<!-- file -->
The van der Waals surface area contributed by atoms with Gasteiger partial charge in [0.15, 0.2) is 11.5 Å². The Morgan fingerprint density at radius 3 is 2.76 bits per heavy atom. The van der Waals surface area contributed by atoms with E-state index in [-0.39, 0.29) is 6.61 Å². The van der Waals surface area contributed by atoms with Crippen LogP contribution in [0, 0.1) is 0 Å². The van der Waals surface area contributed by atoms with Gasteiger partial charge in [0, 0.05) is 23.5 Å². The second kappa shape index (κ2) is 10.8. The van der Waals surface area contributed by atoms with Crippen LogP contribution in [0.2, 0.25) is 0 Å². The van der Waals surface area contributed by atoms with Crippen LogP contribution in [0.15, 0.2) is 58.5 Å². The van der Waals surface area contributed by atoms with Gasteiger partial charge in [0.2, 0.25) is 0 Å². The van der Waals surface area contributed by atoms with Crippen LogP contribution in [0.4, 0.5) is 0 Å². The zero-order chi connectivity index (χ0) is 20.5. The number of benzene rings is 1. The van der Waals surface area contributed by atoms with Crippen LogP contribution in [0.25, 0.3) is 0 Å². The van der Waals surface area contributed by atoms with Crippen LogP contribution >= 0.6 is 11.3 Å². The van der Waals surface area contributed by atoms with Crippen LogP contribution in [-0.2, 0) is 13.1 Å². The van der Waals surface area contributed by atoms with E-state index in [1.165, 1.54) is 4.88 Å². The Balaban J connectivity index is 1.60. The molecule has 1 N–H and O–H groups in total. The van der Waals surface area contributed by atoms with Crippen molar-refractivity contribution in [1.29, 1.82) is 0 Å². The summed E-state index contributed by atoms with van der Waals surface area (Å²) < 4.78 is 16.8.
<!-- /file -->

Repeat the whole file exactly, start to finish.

The van der Waals surface area contributed by atoms with Gasteiger partial charge in [0.15, 0.2) is 11.5 Å². The Morgan fingerprint density at radius 3 is 2.76 bits per heavy atom. The van der Waals surface area contributed by atoms with E-state index in [-0.39, 0.29) is 6.61 Å². The van der Waals surface area contributed by atoms with Crippen LogP contribution in [0, 0.1) is 0 Å². The van der Waals surface area contributed by atoms with Gasteiger partial charge in [0, 0.05) is 23.5 Å². The second kappa shape index (κ2) is 10.8. The van der Waals surface area contributed by atoms with Crippen LogP contribution in [0.2, 0.25) is 0 Å². The van der Waals surface area contributed by atoms with Crippen LogP contribution in [0.15, 0.2) is 58.5 Å². The van der Waals surface area contributed by atoms with Gasteiger partial charge in [0.2, 0.25) is 0 Å². The van der Waals surface area contributed by atoms with Crippen LogP contribution in [0.4, 0.5) is 0 Å². The zero-order chi connectivity index (χ0) is 20.5. The number of benzene rings is 1. The van der Waals surface area contributed by atoms with Crippen LogP contribution in [0.25, 0.3) is 0 Å². The van der Waals surface area contributed by atoms with Crippen LogP contribution >= 0.6 is 11.3 Å². The van der Waals surface area contributed by atoms with Crippen LogP contribution in [-0.2, 0) is 13.1 Å². The van der Waals surface area contributed by atoms with E-state index in [1.165, 1.54) is 4.88 Å². The Balaban J connectivity index is 1.60. The molecule has 1 N–H and O–H groups in total. The van der Waals surface area contributed by atoms with Crippen molar-refractivity contribution in [1.29, 1.82) is 0 Å². The summed E-state index contributed by atoms with van der Waals surface area (Å²) < 4.78 is 16.8.